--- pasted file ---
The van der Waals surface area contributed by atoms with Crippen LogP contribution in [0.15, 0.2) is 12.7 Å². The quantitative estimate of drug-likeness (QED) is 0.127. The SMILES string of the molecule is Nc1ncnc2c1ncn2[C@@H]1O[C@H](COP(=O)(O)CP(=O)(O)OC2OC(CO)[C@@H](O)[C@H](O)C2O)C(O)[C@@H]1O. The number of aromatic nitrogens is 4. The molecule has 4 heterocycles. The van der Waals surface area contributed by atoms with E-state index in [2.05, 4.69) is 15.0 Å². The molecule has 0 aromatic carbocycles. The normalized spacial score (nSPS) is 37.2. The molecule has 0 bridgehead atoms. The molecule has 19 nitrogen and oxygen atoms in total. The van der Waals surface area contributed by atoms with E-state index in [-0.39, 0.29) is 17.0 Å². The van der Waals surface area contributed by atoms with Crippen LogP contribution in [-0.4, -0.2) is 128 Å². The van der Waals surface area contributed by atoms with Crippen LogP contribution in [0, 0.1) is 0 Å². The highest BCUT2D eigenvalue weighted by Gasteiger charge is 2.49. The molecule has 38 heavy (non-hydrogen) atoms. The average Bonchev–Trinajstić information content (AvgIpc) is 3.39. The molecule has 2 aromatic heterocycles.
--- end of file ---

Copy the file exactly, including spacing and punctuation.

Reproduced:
The van der Waals surface area contributed by atoms with Crippen LogP contribution in [0.15, 0.2) is 12.7 Å². The quantitative estimate of drug-likeness (QED) is 0.127. The SMILES string of the molecule is Nc1ncnc2c1ncn2[C@@H]1O[C@H](COP(=O)(O)CP(=O)(O)OC2OC(CO)[C@@H](O)[C@H](O)C2O)C(O)[C@@H]1O. The number of aromatic nitrogens is 4. The molecule has 4 heterocycles. The van der Waals surface area contributed by atoms with E-state index in [2.05, 4.69) is 15.0 Å². The molecule has 0 aromatic carbocycles. The normalized spacial score (nSPS) is 37.2. The molecule has 0 bridgehead atoms. The molecule has 19 nitrogen and oxygen atoms in total. The van der Waals surface area contributed by atoms with E-state index in [-0.39, 0.29) is 17.0 Å². The van der Waals surface area contributed by atoms with Crippen LogP contribution in [-0.4, -0.2) is 128 Å². The van der Waals surface area contributed by atoms with Crippen LogP contribution in [0, 0.1) is 0 Å². The highest BCUT2D eigenvalue weighted by Gasteiger charge is 2.49. The molecule has 38 heavy (non-hydrogen) atoms. The average Bonchev–Trinajstić information content (AvgIpc) is 3.39. The molecule has 2 aromatic heterocycles.